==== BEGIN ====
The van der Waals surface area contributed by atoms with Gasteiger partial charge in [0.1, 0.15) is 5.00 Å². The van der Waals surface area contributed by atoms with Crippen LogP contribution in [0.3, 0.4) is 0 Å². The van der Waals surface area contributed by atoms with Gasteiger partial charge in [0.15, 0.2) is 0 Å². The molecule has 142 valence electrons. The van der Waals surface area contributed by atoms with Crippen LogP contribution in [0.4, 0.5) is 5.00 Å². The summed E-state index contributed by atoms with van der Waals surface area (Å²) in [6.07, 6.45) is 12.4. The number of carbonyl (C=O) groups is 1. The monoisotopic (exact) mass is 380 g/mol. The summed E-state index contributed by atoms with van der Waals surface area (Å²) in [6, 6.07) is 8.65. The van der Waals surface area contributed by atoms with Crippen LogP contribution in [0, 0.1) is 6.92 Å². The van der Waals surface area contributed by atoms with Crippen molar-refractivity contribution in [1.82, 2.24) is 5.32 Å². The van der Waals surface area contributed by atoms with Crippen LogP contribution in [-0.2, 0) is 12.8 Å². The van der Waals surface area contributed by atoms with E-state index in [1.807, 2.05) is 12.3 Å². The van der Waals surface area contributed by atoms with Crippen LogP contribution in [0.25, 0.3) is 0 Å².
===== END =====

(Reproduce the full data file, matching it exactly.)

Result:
The van der Waals surface area contributed by atoms with Gasteiger partial charge in [0.1, 0.15) is 5.00 Å². The van der Waals surface area contributed by atoms with Crippen LogP contribution in [0.3, 0.4) is 0 Å². The van der Waals surface area contributed by atoms with Gasteiger partial charge in [0.15, 0.2) is 0 Å². The molecule has 142 valence electrons. The van der Waals surface area contributed by atoms with Crippen LogP contribution in [0.4, 0.5) is 5.00 Å². The summed E-state index contributed by atoms with van der Waals surface area (Å²) in [6.07, 6.45) is 12.4. The number of carbonyl (C=O) groups is 1. The monoisotopic (exact) mass is 380 g/mol. The summed E-state index contributed by atoms with van der Waals surface area (Å²) in [6, 6.07) is 8.65. The van der Waals surface area contributed by atoms with Crippen LogP contribution in [0, 0.1) is 6.92 Å². The van der Waals surface area contributed by atoms with Crippen molar-refractivity contribution in [1.82, 2.24) is 5.32 Å². The van der Waals surface area contributed by atoms with Crippen LogP contribution in [-0.2, 0) is 12.8 Å². The van der Waals surface area contributed by atoms with E-state index in [1.807, 2.05) is 12.3 Å². The van der Waals surface area contributed by atoms with Crippen LogP contribution in [0.25, 0.3) is 0 Å².